Master Distiller Greg Davis Talks Maker's 46.

Greg Davis proudly holding up Maker's 46
Greg Davis proudly holding up Maker's 46
Photo by Francisco Montes

Recently, Eating Our Words was fortunate enough to sit down with Makers Mark Master Distiller Greg Davis at Eleven XI to talk about Makers 46 and what exactly makes it so different than the original. Maker's 46 is the bolder, grander version of the classic bourbon. At just three years old it is in many ways the more refined brother to Maker's Mark.

Davis has a decorated past that exhibits his love for the industry. He has been with Makers since 2010 where his extensive experience within the bourbon industry played a crucial role. Previously the master distiller at the Tom Moore Distillery for a decade, Davis drove innovation and overall improvements within the company. He is passionate about wine and spirits and has been in the industry in one sense or another since 1990 after studying Brewing Science. Davis was mostly in the research and development part of Brown-Forman. Before moving to Tom Moore he became a Brew Master for several years at the Bohannon Brewery.

Maker's 46 started when Maker's Mark President Bill Samuels Jr. called a meeting one afternoon and simply walked into the room, wrote "Yummy" in big red letters and walked out. Davis and his team had a new goal. "Bourbon is traditionally bitter and what yummy meant for us was to move towards something a little softer but still just as pronounced. We had to add a new element to the bourbon that was missing. Samuels Jr. wanted us to go further with it. He wrote that word down and left. We realized it was up to us to figure out what we could do to produce that. We had to figure it out from just that simple word. That's how it all started," Davis says.

Davis describes the process as trying to work within a box but finding ways outside of the box to improve what is inside. "You essentially have a box that defines bourbon. It must contain a minimum 51 percent corn, can't distill above 160 proof, must be aged a minimum of two years in a oak barrel, and if it's going to be considered a Kentucky straight bourbon whiskey it must be aged and distilled at least 2 years in Kentucky." Davis and Baswell had to find a way to meet those requirements and still go beyond that to create something new.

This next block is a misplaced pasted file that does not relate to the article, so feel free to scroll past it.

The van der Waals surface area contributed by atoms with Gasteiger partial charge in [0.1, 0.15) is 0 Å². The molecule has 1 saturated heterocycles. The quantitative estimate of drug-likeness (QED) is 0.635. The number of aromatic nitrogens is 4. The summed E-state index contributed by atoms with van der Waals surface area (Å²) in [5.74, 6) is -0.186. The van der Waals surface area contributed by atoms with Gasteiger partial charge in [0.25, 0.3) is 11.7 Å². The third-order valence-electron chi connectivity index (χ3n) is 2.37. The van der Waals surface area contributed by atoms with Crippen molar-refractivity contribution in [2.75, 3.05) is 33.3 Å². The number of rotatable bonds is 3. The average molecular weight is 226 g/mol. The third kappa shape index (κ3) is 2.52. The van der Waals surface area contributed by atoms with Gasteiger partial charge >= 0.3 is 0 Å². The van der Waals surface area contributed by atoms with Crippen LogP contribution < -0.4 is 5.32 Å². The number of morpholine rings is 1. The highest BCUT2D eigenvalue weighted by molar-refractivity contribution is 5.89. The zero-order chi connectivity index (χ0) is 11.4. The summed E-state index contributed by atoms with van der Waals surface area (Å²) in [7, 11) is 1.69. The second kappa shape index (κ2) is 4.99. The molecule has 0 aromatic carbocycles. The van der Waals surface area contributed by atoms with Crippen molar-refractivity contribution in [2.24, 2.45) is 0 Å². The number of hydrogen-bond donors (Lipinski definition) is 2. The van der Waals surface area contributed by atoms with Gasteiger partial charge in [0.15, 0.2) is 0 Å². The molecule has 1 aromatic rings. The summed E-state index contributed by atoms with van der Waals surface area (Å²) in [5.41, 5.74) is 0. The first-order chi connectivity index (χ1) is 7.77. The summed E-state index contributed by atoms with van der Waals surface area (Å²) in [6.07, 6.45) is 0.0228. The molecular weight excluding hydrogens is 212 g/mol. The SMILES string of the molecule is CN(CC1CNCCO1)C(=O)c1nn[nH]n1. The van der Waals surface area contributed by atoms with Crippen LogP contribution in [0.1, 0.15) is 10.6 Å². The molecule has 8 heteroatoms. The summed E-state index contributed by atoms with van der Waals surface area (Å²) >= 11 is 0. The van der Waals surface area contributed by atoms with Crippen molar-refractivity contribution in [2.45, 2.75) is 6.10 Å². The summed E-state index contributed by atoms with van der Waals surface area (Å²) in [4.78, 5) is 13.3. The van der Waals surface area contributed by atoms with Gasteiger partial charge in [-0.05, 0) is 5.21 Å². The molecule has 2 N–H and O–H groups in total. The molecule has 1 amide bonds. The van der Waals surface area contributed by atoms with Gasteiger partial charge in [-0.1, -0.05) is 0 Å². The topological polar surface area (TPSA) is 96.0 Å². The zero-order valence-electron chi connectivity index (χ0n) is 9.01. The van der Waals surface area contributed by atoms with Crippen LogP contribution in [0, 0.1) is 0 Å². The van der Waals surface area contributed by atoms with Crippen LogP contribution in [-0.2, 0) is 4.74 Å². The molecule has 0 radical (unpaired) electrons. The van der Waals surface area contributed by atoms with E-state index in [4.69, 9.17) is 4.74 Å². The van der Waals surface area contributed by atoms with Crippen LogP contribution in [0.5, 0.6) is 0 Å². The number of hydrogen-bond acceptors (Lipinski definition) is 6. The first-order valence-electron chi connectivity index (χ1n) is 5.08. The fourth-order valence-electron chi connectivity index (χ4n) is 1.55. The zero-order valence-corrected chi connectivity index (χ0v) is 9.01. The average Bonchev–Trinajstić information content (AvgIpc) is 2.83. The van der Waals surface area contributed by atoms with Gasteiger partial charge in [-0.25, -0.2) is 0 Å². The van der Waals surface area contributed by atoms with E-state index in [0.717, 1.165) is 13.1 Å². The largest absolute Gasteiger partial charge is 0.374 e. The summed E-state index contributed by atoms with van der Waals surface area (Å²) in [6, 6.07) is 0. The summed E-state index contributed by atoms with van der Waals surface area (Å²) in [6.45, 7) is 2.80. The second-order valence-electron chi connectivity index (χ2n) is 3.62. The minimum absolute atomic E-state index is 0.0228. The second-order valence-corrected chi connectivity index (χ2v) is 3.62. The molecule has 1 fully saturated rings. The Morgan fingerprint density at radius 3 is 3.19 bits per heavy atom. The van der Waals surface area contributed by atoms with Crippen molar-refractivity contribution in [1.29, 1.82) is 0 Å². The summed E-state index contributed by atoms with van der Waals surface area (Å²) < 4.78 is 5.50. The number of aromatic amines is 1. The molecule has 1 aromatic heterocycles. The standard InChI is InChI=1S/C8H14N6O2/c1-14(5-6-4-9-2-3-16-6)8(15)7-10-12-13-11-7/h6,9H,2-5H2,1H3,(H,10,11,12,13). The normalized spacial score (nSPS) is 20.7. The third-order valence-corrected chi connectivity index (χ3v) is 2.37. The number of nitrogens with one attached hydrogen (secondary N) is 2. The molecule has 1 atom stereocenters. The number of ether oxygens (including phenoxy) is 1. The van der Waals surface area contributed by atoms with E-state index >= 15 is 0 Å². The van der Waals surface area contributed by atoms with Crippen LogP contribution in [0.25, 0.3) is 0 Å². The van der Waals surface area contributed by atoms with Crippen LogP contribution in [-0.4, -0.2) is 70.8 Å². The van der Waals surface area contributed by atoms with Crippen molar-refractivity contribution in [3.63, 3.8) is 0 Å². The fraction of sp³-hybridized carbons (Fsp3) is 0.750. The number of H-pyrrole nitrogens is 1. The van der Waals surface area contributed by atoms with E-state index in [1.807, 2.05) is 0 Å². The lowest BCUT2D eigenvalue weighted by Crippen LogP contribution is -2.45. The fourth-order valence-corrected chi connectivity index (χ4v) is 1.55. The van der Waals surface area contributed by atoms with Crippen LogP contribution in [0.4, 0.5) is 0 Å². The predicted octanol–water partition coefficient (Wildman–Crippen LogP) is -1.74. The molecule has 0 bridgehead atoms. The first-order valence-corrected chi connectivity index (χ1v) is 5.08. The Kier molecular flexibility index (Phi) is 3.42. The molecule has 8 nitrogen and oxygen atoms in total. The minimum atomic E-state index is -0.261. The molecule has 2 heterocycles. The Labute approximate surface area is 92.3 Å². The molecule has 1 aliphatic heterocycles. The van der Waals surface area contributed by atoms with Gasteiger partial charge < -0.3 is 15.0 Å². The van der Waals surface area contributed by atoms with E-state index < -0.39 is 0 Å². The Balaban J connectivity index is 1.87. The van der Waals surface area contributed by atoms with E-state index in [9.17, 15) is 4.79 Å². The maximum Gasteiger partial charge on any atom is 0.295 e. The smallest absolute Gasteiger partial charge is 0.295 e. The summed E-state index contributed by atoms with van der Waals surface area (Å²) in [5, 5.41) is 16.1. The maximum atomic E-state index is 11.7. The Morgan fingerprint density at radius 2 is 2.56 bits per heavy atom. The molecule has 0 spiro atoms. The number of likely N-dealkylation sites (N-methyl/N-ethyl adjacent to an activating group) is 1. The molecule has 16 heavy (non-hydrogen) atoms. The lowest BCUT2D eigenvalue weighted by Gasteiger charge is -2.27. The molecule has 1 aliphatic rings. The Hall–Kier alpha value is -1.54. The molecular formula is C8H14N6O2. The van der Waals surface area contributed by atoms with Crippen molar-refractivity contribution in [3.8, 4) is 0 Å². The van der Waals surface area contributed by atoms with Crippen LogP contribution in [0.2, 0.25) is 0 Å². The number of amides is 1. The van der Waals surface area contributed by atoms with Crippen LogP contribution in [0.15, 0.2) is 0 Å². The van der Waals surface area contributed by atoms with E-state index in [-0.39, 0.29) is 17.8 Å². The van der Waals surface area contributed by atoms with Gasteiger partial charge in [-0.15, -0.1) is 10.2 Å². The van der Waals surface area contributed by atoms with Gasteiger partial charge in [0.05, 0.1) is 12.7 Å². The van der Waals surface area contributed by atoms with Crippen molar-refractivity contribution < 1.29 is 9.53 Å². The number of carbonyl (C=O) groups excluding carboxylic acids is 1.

"We know a lot about distillation and how to maneuver and manipulate the profile. How can we expand on what is already Makers? We decided to call Brad Baswell, who is a fourth or fifth generation barrel maker, because they know the wood. We tried different woods, different sized barrels, but in the end nothing seemed to work. We kept chugging along. We must've tried a hundred different times before we figured it out. What Brad brought to the table was these seared french oak staves. They're very thin wafer boards. Instead of taking a raw piece of wood we caramelized the wood sugars in there. So with the 46 we tried to expand what we already had. If you look at it like a pendulum we wanted to extend it and make a much bigger version with Makers 46. When you smell the 46 you can smell the complex oak notes and the vanilla much more. We're taking everything that's great about Makers Mark and amplifying it."

Maker's 46 puts a very distinct gap between itself and Maker's Mark. It has a rich, pronounced flavor without the bitterness of other bourbons. While it is heavier, it doesn't feel overpowering or like it's too much. Its has a stronger feel, but is smoother at the same time. After you've taken a drink you can feel it on the front half of the tongue as it starts revealing more and more about itself . It keeps giving. Its aroma is on the sweet and soft side, and this really foreshadows the flavor of the bourbon quite well. Maker's 46 is the more sophisticated counterpart to the original Makers in many ways.

This unique flavor and aroma is due to Baswell's approach, "We take 18-month-old french oak lined up using the radiant heat to penetrate all throughout the wood to caramelize all those wood chips. What you are trying to achieve is as you age it to take the bitterness out of it. When you age it you get a peak around 9-10 months but around 18 months we get a higher peak. That is when we cut it into our wafer thin form. You line them up and heat them up into our oven and the heat just penetrates all the way through and that is what seals those tannins in and we empty out that fully matured barrel of mark and we fill it with these staves and after they're in there we fill it back up with the makers and let it age another 18 months and we go by taste never by time. and only during the winter. during the summer the reaction happens too fast and we don't get the same results."


The Cherry Donkey Punch and the Maple Bacon Manhattan together with Maker's 46.
The Cherry Donkey Punch and the Maple Bacon Manhattan together with Maker's 46.
Photo by Francisco Montes

I also tried two cocktails made with Maker's 46.

The first was the Maple Bacon Manhattan which consisted of Berkshire applewood bacon fat washed Maker's 46, Punt e Mes, sweet vermouth and grade A amber maple syrup. The last piece is a candied bacon rim. Through all that sweetness and intense amount of bacon, the Maker's flavor does not get lost.

The Cherry Donkey Punch consisted of Maker's 46 infused with Morello, sun dried sour cherries, cherry bitters, and ginger beer served over crushed ice. I often opt to drink my bourbon neat so cocktails aren't really my go-to drinks. This is the drink that made me reconsider. It was sweet, refreshing and brisk. The perfect remedy to the hot and muggy weather that comes with summer. Maker's 46 was prominent while all the ingredients kept the drink on the lighter side.

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